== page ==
Juniper Gulch is a side canyon in Leslie Gulch which is a beautiful landscape of towering, colorful cliffs and honeycombed rock formations. The towers and cliffs of Leslie and Juniper Gulches are made up of a consolidated volcanic ash called Tuff which was deposited over 15 million years ago with eruptions emanating from the Mahogany Mountain and Three Fingers Caldera. These violent explosions buried the area in a layer over 1,000 feet thick. As water and time have eroded away the area, the cliffs and towers of tuff have remained.
The trail up Juniper Gulch begins from a marked trailhead on the right side of Leslie Gulch road. There will be a wide spot in the road to park on the right, or north side of the road, and a vault toilet can be found to the south. The Juniper Gulch “trail” is located within the Honeycombs Wilderness Study Area, and none of the trails within the WSA are maintained. Thus, long pants are advised in this area as you wind your way past sagebrush that loves to scratch your lower legs.
As you leave the parking area, look for some small trails that descend to the gully bottom. The trail follows the gully as it winds its way through towering cliffs and meandering through and under giant slabs of rock. There will even be the occasional slot canyon or two off to the sides.
After about ¾ of a mile, you will come to a significant branch in the canyon. You will ultimately want to be in the canyon off to the left, but there is one major obstacle along that path. Quickly after the fork, you will come to a 12 foot dry waterfall that you will have to get over. You can skirt it for the most part by climbing up the left side of the canyon and working around it, but it does involve some serious rock scrambling. After that, the fork is pretty fun to explore, with channels carved in the rock.
If you decide you don’t want to climb the waterfall, you can head to the right. This route is a takes a little longer, but not much. Eventually, you will pop out onto a small ridge between the two branches. Here, you will want to work your way over this ridge, which is mostly smooth rock, and back into the left branch.
The two paths will merge at about the 1.1-mile point of the hike. Here, you will find another trail making its way up Juniper Gulch. The scenery along this stretch of the gulch is awesome, with stunning towers and lots of honeycombed cliffs. The trail also really begins to climb as you make your way up the ridgeline. The trail will eventually lead you to a saddle in the ridge, with stunning views looking back down the gulch.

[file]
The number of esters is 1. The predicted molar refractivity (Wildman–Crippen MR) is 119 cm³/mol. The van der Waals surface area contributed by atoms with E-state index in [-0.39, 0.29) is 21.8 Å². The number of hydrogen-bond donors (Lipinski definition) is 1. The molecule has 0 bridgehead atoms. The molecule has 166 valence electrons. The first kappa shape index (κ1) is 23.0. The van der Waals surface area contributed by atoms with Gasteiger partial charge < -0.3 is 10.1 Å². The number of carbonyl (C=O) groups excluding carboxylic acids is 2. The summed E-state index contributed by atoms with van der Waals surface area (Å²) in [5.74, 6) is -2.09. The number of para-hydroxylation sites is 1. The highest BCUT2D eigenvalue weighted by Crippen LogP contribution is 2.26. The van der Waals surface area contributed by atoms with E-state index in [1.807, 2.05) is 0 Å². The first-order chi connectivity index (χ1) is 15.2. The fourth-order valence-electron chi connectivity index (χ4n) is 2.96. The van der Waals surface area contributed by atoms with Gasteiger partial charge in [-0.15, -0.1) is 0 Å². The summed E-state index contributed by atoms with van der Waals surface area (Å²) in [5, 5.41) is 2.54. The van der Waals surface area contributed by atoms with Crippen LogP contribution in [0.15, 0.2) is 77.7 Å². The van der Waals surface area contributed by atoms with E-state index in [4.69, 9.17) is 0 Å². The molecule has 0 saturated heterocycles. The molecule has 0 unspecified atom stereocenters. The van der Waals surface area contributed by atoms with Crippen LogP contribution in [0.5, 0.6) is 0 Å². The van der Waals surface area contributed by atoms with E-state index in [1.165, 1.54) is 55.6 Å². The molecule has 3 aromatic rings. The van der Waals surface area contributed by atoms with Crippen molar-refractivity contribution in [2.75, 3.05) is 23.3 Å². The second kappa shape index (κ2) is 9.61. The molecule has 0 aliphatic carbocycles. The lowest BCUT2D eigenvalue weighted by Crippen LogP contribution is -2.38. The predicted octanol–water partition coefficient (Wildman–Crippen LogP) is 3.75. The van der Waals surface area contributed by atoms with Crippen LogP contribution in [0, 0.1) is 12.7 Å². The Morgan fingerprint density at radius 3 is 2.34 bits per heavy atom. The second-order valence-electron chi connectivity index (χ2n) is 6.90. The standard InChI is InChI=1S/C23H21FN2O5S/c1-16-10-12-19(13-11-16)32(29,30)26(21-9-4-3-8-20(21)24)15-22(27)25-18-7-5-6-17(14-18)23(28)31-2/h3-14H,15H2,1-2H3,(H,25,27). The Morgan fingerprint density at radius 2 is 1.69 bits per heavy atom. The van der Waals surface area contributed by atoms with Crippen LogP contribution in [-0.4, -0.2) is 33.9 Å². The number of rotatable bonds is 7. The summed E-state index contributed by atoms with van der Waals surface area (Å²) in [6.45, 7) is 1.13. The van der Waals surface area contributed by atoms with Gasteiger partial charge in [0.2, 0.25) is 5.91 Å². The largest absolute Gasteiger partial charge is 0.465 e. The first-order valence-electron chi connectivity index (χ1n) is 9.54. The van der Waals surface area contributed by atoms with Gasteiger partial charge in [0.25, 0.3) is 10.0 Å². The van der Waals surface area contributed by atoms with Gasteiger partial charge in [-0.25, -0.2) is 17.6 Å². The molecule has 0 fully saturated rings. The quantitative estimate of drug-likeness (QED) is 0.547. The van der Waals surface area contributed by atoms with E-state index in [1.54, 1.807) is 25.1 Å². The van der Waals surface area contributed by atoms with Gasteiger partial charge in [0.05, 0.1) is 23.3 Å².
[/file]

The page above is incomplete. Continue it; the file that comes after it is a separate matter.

From the south, head west on Succor Creek Road 18 miles north of Jordan Valley, Oregon on Highway 95. Stay on Succor Creek road for 8.5 miles. Here, you will encounter an intersection with Succor Creek Road continuing to your left and McBride Road heading straight ahead. Make the left and continue another 1.8 miles on Succor Creek Road. Then make a left onto Leslie Gulch Road and travel 14.9 miles until you reach the trailhead. It will be a wide spot on the right side of the road, and a sign notifing you of the trail will be on the left.
From the north, head south on Highway 95 21 miles from Marsing, Idaho and make a right onto McBride Road. Follow McBride Road for 8.5 miles until you reach Succor Creek Road. Head right and travel 1.8 miles and then make a left onto Leslie Gulch Road. The trailhead will on your left, 14.9 miles until you reach the trailhead. It will be a wide spot on the right side of the road, and a sign notifing you of the trail will be on the left.
Passes: No passes are required.
Dogs: Allowed and must be on leash or under voice command at all times.
Open Season: Open year round, but if it has rained or is wet, the roads in this area can become impassable. Also be aware of thunderstorms because flash floods in these canyons are aways a risk.